Saturday, September 02, 2006


I appreciate good satire. Suggestive but subtle, critical yet comedic -- well-written satire can scathe with a smile. It is a true art form.

If you want to understand more of what I'm talking about, I'd advise you to check out LarkNews. I often find myself laughing out loud as I read the monthly updates to the site, yet I'm simultaneously impacted by the profound observations contained within the stories. LarkNews is particularly engaging for those who have grown up in the context of North American Evangelical Christianity -- but even outside of this context (or perhaps especially for those outside of this context), the site offers some very insightful observations into the subcultures of Western Christianity (although I'm not sure how well satire and sarcasm translate across linguistic barriers; in fact, I'd actually be very curious to hear how a Nederlander experiences LarkNews).

For some specific recommendations, see Worship leader seeks church that appreciates 'good synthesizer' or 'Perfect' pastor found to be dead. The headlines alone are hilarious, but the stories are well worth the read. If you've got the time, you could also check out: Man's prophetic actions offer lifestyle of fun or Churches adopt mascots. And I've found myself regularly referring back to a particularly poignant article from March 2006 entitled Church franchise a hit, but hostile take-overs rattle congregations. The pictures and "quotes" are a truly authentic touch to make the stories extra entertaining.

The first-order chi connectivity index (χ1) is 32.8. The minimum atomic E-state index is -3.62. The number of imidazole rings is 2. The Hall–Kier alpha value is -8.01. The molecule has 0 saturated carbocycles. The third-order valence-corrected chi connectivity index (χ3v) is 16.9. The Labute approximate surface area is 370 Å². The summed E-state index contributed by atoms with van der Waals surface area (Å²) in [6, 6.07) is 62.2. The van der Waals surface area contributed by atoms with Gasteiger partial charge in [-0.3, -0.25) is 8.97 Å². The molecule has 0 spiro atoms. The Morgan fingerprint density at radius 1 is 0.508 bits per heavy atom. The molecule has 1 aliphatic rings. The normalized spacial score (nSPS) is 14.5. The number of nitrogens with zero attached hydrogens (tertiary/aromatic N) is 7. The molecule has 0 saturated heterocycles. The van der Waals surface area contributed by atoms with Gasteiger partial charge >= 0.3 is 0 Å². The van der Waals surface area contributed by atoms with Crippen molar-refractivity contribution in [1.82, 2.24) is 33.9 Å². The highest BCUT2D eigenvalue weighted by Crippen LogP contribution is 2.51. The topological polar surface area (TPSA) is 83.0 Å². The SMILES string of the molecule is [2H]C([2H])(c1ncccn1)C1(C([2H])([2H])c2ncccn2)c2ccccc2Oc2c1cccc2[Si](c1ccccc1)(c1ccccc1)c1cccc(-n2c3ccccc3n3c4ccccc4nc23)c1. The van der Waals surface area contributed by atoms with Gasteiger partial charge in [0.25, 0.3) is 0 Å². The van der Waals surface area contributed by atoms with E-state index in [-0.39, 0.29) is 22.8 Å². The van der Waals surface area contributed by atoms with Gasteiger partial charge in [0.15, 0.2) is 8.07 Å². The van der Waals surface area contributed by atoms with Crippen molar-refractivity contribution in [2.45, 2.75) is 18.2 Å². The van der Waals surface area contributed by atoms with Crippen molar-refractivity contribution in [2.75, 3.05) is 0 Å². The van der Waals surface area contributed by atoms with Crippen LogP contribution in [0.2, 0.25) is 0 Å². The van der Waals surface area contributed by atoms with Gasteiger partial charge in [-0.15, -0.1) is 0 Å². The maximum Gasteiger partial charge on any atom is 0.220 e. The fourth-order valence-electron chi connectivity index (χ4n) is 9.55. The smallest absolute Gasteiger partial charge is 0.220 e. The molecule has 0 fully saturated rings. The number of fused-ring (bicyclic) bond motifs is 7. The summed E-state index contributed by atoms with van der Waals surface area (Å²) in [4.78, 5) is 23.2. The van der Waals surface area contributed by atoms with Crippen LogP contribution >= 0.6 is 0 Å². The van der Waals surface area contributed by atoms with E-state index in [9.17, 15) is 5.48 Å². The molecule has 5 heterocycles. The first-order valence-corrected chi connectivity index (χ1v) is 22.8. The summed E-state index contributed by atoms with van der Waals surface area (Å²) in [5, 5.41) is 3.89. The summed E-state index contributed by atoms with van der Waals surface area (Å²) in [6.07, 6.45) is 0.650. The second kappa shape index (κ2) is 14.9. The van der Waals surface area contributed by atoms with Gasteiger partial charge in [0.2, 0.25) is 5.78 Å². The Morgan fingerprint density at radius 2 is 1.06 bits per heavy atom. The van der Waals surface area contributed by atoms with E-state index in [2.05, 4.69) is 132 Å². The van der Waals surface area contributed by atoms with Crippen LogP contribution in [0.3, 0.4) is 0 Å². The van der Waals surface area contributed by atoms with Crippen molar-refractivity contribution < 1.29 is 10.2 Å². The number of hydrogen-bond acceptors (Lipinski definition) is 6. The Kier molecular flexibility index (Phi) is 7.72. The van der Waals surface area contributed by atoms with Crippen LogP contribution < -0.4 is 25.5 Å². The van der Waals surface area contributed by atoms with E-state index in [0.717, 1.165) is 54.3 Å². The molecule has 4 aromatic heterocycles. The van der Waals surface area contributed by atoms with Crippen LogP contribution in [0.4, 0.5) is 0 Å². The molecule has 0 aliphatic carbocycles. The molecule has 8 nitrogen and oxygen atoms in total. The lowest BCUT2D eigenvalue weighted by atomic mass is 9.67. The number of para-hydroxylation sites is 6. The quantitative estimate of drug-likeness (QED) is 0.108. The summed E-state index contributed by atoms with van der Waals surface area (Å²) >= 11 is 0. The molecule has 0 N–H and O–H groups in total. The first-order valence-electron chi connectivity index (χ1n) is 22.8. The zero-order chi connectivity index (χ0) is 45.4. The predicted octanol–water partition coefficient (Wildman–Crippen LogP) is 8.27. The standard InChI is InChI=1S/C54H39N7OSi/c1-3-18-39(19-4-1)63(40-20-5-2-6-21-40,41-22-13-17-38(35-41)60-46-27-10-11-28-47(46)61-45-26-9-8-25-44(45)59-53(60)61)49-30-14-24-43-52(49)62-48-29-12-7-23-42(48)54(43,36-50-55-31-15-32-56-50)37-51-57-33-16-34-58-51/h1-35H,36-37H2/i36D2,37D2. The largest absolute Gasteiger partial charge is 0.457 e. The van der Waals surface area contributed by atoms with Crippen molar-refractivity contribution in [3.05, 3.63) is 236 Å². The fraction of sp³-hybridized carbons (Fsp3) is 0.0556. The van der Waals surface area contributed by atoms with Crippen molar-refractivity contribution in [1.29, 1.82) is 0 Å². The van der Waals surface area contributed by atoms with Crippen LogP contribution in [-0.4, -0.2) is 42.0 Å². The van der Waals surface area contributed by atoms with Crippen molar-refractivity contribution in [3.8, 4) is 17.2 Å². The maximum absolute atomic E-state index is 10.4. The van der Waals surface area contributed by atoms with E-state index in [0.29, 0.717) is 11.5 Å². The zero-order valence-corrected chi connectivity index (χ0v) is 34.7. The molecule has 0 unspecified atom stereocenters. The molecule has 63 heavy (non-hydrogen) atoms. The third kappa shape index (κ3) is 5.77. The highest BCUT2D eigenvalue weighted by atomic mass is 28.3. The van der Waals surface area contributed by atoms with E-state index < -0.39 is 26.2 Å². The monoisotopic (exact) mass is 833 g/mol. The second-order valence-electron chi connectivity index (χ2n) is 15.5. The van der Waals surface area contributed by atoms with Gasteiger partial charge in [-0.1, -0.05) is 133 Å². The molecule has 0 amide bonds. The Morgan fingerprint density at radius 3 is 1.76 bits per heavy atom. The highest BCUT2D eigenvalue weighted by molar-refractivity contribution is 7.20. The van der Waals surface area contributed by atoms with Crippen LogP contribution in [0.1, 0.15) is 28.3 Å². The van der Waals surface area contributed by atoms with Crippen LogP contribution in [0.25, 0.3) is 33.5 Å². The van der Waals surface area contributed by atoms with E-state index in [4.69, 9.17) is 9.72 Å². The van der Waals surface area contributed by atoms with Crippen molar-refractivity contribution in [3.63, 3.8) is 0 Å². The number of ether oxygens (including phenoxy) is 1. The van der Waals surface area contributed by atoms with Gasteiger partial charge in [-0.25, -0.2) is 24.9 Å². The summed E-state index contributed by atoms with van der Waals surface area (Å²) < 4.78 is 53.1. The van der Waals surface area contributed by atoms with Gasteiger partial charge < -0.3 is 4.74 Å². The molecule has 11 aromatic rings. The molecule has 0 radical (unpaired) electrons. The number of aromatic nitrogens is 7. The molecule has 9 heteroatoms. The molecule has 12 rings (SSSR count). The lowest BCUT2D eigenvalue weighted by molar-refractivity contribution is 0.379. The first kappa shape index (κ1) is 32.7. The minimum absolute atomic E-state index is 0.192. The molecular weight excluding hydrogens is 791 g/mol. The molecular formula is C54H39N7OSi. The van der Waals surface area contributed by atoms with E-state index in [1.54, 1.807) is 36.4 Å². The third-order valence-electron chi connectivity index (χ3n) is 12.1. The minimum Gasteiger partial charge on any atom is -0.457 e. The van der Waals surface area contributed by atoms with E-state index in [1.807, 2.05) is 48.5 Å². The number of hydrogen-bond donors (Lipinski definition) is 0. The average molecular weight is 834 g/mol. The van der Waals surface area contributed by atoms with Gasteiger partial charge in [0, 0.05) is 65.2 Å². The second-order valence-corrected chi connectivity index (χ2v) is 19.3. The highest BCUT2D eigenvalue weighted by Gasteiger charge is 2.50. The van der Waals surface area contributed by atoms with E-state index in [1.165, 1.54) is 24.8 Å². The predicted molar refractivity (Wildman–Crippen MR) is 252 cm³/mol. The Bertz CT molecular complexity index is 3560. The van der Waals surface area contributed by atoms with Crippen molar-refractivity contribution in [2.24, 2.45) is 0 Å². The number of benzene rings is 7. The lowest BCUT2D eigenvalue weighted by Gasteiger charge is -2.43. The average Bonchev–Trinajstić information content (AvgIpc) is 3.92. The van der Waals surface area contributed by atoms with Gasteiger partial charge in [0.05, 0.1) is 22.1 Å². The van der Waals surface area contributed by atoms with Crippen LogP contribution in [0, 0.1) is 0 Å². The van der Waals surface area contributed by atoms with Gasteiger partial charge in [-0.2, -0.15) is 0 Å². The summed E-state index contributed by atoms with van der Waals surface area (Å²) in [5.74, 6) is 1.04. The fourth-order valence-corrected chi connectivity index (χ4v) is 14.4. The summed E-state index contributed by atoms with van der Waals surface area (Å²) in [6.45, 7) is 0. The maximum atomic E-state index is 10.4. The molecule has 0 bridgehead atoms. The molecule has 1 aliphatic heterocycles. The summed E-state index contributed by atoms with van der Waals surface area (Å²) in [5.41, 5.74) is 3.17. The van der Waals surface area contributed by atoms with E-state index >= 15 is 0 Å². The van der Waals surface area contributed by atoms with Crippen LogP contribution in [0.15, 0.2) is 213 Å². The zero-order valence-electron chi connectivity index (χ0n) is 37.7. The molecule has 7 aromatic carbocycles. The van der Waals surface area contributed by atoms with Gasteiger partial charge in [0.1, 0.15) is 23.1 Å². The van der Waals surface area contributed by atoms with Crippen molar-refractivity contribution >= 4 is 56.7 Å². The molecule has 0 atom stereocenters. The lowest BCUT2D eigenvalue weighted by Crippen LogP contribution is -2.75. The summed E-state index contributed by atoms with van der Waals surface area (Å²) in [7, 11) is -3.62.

I wish that I could write good satire. Whenever I try writing something along these lines, I end up sounding either not very nice or not very funny. But at least I can enjoy the satire of others...


At 11:57 PM, Blogger Marco said...

I think it's hysterical! Especially the article: "Mega-church downsizes, cuts non-essential members"

At 2:11 PM, Blogger Eric Asp said...

I'm glad you can appreciate the site, Marco. Did you read the one that I referenced about "Worship leader seeks church that appreciates 'good synthesizer?'" It's a must-read for anyone who serves on a church worship team. The quote from the second paragraph is absolutely awesome: "I don't mind if people get lost in the goodness of God," he says, "but I want them to remember what got them there: the gilded, diverse tones of this wonderful instrument."


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